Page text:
Running your club

A series of well-researched, yet simple to follow resource booklets, including advice, how-to guides, checklists and templates to give you guidance and help on everything from running meetings, solving problems, right through to sponsorship and fundraising, and marketing and promoting your club.

Establishing your club rules cover

Establishing your club constitution and becoming incorporated

Booklet
Your club may have been active for a while and you need to adopt a constitution.
Problem solving  A guide for clubs cover

Problem solving – A guide for clubs

Booklet
There are a number of ways that can be used to assist with or facilitate group or committee based problem solving. This booklet looks at three possible methods or techniques but there are many more.
Effective club meetings  A guide for the chairperson cover

Effective club meetings – A guide for the chairperson

Booklet
If you are inexperienced in chairing formal meetings, such as the club Annual General Meeting or the monthly club meetings, this resource provides some helpful hints.
Effective club meetings  A guide for the chairperson cover

Delegation – Help for the overworked committee member

Booklet
This resource highlights some common-sense steps to ensuring your workload will be lighter, that your group won’t have members who just ‘make up the numbers’ and that it will be seen as an effective team.

Take the ‘in’ out of ineffective

Ten steps to running a successful meeting, and seven areas to avoid.

Ten steps that make effective meeting groups

  1. There is plenty of discussion but it’s mainly on the point. If discussion strays, someone brings it back quickly – not necessarily the chair or leader.
  2. The members understand their task clearly. They may have had to spend some time working this out but then they are committed to it.
  3. The members actively listen to each other. They don’t just keep silent. They give each idea a fair hearing
    and don’t jump onto unrelated ideas.
  4. The group does not evade disagreement. When there is a disagreement, or problem, the group uses its energy to focus on the problem, not the person.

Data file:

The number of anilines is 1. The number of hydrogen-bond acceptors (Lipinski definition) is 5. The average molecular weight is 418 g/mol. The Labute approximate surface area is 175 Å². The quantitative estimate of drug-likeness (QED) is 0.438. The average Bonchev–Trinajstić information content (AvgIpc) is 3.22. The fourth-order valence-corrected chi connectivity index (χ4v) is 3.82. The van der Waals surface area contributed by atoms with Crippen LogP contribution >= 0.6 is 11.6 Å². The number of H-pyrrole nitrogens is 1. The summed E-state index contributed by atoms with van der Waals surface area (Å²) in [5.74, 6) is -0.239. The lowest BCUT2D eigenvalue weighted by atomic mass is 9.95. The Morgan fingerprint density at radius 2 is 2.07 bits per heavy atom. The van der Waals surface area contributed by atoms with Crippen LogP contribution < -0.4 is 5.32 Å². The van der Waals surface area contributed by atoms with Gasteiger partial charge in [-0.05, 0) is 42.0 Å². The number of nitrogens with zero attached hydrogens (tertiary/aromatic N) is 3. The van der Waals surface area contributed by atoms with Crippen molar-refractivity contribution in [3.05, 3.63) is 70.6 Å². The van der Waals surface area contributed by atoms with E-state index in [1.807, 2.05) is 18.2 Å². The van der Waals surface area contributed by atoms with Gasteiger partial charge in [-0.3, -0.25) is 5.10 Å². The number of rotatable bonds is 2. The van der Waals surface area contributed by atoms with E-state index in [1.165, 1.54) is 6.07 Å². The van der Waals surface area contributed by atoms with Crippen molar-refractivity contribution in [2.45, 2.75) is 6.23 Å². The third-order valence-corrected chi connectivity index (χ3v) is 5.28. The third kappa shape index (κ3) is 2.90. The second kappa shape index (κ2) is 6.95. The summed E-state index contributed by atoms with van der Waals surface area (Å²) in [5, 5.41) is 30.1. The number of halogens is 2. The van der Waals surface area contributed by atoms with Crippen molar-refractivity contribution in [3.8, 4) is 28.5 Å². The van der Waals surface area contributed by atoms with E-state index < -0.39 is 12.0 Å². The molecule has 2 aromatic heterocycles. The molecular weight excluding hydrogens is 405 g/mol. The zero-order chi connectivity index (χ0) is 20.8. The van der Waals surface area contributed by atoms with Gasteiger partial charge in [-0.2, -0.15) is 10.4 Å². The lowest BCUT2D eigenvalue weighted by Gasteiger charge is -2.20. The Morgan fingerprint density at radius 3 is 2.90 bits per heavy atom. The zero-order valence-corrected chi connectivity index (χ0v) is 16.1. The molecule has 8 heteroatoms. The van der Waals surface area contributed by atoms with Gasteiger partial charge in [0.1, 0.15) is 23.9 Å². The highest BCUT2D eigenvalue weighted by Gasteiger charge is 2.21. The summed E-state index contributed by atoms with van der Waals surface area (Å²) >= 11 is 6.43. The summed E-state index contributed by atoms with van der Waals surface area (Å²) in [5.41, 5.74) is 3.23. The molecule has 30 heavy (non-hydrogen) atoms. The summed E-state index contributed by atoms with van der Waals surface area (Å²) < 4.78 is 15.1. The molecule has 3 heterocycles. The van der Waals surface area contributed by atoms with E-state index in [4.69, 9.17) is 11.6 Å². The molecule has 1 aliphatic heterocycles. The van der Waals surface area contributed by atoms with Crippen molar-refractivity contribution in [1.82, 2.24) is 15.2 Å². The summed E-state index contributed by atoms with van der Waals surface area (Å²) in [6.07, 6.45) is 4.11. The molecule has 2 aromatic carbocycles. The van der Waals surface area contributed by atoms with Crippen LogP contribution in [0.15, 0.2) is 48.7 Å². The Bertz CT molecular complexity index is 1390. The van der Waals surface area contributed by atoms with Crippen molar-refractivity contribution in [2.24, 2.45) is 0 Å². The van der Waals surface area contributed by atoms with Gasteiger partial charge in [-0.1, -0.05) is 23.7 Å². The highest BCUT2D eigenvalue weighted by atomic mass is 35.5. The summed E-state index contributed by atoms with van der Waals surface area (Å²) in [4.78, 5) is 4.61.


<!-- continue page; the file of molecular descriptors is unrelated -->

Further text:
5. Members are encouraged to reveal their opposition and not ‘bottle it up’ till after the meeting – a common fault in a weak group.
  6. There is no personal attack either openly or by veiled suggestion. Members are inclined to give positive respect and recognition. They focus
    on overcoming obstacles.
  7. The leader does not dominate. ‘Leadership’ shifts from time to time. The group uses different leaders for their specific abilities.
  8. There is little evidence of power struggles and no posturing or point scoring. Control is not an issue – it’s the job and the sense of teamwork which is important.
  9. The members are conscious about their effectiveness as a team. They are very aware of their clients and are not self-serving as a group.
  10. The group is capable of analysing a weakness in its performance and ‘fixing it fast’.

… and seven that lead to ruin

  1. Allowing one or two people to dominate discussion.
  2. No one making an effort to keep discussions on track.
  3. The members not seeming to understand their common purpose.
  4. People ignoring other ideas while they prepare their own submission.
  5. A lack of focus on the issue means the conversation strays off the topic.
  6. Allowing disagreements to become personal attacks, leading to a breakdown in unity of purpose.
  7. Allowing only a simple majority vote, which can mean a substantial number may be dissatisfied.

Meeting forecast

A pleasant atmosphere with no sign of personal tensions on the horizon.

Synopsis

After careful study of the chart and formula supplied, members have identified long periods of increased activity associated with the absence of pressure and internal storms.

Decision-makers will be cool and alert, with winds of change bringing enthusiasm, order and respect.

Rest of state

Heated arguments and heavy falls in effectiveness will be confined to less-informed organisations.

Management and planning

Clubs need to plan their long-term viability in order to grow.

Planning helps to:

  • Look at where the club has come from, where it is now, where it wants to go and how it is going to get there
  • Identify the main objectives of the club
  • Encourage the members to get involved in the development of the club
  • Adjust to changes in the current environment that have an impact on the club
  • Ensure that resources (human, physical and financial) are used effectively
  • Evaluate the progress of the club
  • Bring order into the hectic business of running a club.A plan provides an essential guide to the club committee, especially new members to that committee
  • Educate and provide information to groups/stakeholders external to the club. For example, it is usual for the local government to be an essential ‘partner’ for the club. Your local government should be provided with a copy of your plan or at least ‘walked through’ the plan to ensure they have an understanding of the club’s future.
Planning for your club cover

Planning for your club – The future is in your hands

Booklet
Planning is the key to the future for all sporting and recreation clubs no matter their level, activity or size.

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Page reviewed 26 June 2019